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Lorenzo Zambrano.

With protective tariffs in Mexico on the wane, Cementos Mexicanos CEO Lorenzo Zambrano had visions of being swallowed by foreigners unless he moved quickly to make some acquisitions. Thus in 1989, he shelled out $800 million for cement companies in Mexico, Texas, and California, and last year he picked up the pace, spending $1.9 billion for majority holdings in two Spanish cement companies.

The acquisitions made Monterrey-based Cemex the largest cement company in North America and the fourth largest in the world. But they disappointed some shareholders, who were troubled that the company was no longer a pure play in the thriving Mexican construction market. Wall Street also reacted with concern, questioning the amount of debt needed to finance the transactions and whether Cemex had sufficient international management expertise.

"We had to become one of the biggest global companies," Zambrano says, chafing at criticism of the feeding frenzy. "If we didn't, someone undoubtedly would have acquired us." He argues that the offshore deals protect Cemex against the possibility of a price war on cement in Mexico and give it a beachhead in the fastest growing cement market in Europe. Besides, he adds, the price tags of the Spanish subsidiaries--La Auxiliar de la Construccion (Sanson) and Compania Valenciana de Cementos Portland (Valenciana)--were some 50 to 70 percent lower than when the Spanish market peaked in 1990.

"Every time we acquire a company, we are told that we paid too much, that we are buying at the wrong time, and that we are crazy," Zambrano says. "Our critics know a lot about Mexico, but not enough about the cement industry."

Zambrano, 49, likely is counterpunching against analysts and regulators north of the border. Moody's Investors Service placed the senior debt rating of Cemex on review after the Spanish purchases, though the company retained its Ba-2 designation. Another sore spot remains a 58 percent countervailing duty slapped on Cemex by the International Trade Commission to protect American producers. The company is disputing the sanctions with the ITC and under the General Agreement on Tariffs and Trade. Cemex has a 5 percent share of the U.S. market, it owns the Western U.S. affiliates of Blue Circle Industries plc and two Houston companies, Houston Shell & Concrete and Gulf Coast Cement.

Overall, Cemex reported crackling results for the year ended December 31. Sales jumped 29 percent to $2.2 billion, while net income rose 24 percent to $548 million, including $8.5 million from consolidated operations of the Spanish companies. Sales for the first quarter ended March 31 increased 55.6 percent to $678.8 million.

Analysts offer mixed reviews of the company's Spanish strategy and short-term growth potential.

"Spanish construction activity has peaked and may be at an important turning point," says Mark Stockdale of S.G. Warburg Securities. "Investors must focus on 1994-1995 to see the potential benefits. To the extent that Cemex diversifies into lower growth markets than Mexico, the rate of growth in earnings potentially comes under pressure."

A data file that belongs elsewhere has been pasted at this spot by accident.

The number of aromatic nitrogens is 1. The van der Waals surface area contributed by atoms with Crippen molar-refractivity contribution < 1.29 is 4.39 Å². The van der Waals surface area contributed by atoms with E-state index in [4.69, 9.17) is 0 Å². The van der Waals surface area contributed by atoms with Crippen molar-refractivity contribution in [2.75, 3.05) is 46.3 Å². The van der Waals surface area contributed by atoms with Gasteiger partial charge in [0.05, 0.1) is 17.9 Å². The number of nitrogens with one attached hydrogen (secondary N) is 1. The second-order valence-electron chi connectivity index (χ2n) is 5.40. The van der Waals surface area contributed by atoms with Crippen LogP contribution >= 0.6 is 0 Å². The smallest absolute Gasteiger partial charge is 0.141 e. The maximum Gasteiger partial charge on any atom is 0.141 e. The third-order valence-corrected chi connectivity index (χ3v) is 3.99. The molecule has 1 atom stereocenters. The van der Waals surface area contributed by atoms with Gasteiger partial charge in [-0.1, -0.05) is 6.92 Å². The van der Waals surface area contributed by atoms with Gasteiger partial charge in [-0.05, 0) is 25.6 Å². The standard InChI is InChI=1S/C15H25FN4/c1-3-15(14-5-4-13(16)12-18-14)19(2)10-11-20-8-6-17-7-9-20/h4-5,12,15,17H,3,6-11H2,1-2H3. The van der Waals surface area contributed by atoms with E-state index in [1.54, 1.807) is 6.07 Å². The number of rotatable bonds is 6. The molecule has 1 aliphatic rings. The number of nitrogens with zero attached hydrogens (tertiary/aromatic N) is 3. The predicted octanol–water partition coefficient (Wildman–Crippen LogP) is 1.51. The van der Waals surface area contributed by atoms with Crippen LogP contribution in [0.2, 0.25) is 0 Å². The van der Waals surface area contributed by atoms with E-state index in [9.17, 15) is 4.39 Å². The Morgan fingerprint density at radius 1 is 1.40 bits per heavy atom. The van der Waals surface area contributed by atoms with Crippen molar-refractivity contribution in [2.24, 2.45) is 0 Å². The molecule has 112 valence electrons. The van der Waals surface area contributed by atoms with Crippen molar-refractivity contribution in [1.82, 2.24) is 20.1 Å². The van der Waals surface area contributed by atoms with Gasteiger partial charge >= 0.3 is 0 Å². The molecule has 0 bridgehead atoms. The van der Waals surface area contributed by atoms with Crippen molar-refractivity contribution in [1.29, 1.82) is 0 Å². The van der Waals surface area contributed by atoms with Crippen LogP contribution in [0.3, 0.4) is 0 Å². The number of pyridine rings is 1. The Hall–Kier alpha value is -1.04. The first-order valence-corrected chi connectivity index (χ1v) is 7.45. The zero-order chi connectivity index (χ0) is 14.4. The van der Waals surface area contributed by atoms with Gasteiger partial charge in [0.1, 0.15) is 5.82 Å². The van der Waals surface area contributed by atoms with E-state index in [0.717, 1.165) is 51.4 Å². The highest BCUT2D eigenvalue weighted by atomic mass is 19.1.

But Gary S. Schieneman, who follows Cemex for Smith New Court/Latin America, counters: "Strategically, the acquisitions provide Cemex with a European base to compete in a globally consolidating industry. They make strategic sense, and they are not dilutive. Just about all the company's income will continue to be earned in Mexico. An investment in Cemex remains an investment in Mexico.

"Demand for cement has been growing at double the rate of Mexican GDP growth, and an increase in cement prices to world levels should increase profit margins," Schieneman adds. "Further, Cemex stands to benefit from the direct investments and overall growth that NAFTA should provide."

Zambrano, who has an MBA from Stanford and an engineering degree from Monterrey's Instituto Technologico, is an outspoken proponent of the North American Free Trade Agreement--though he points out that the opening of the Mexican economy has sparked significant dislocation.

"Many of our companies have disappeared, because they were not yet strong enough in managerial expertise, in technology, and in marketing," he says. "That process will continue. A lot of industries have been hit heavily, among them, textiles, toys, and shoes."

The chief executive notes, however, that Monterrey is somewhat ahead of the learning curve because of its long-standing free trade mind-set and its proximity to Texas and the Southern U.S. "You go to Southern U.S. cities and talk to the business people there," he says "They are used to doing business with Mexicans, and their economies are highly linked to ours. Already, there is a regional, mini-trade zone that has developed.

"Because of that, we treat Arizona's markets much the same as those in Chihuahua; Baja's the same as southern California; and southern Texas, the same as Monterrey. That's why we've been positioning ourselves in this part of the world. That's why it's important for us to remain strong."
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Title Annotation:N.B.; CEO of Cementos Mexicanos
Author:McCarthy, Joseph L.
Publication:Chief Executive (U.S.)
Date:Sep 1, 1993
Previous Article:William Y. O'Connor.
Next Article:Hey, Bill: get out of the way on pay.

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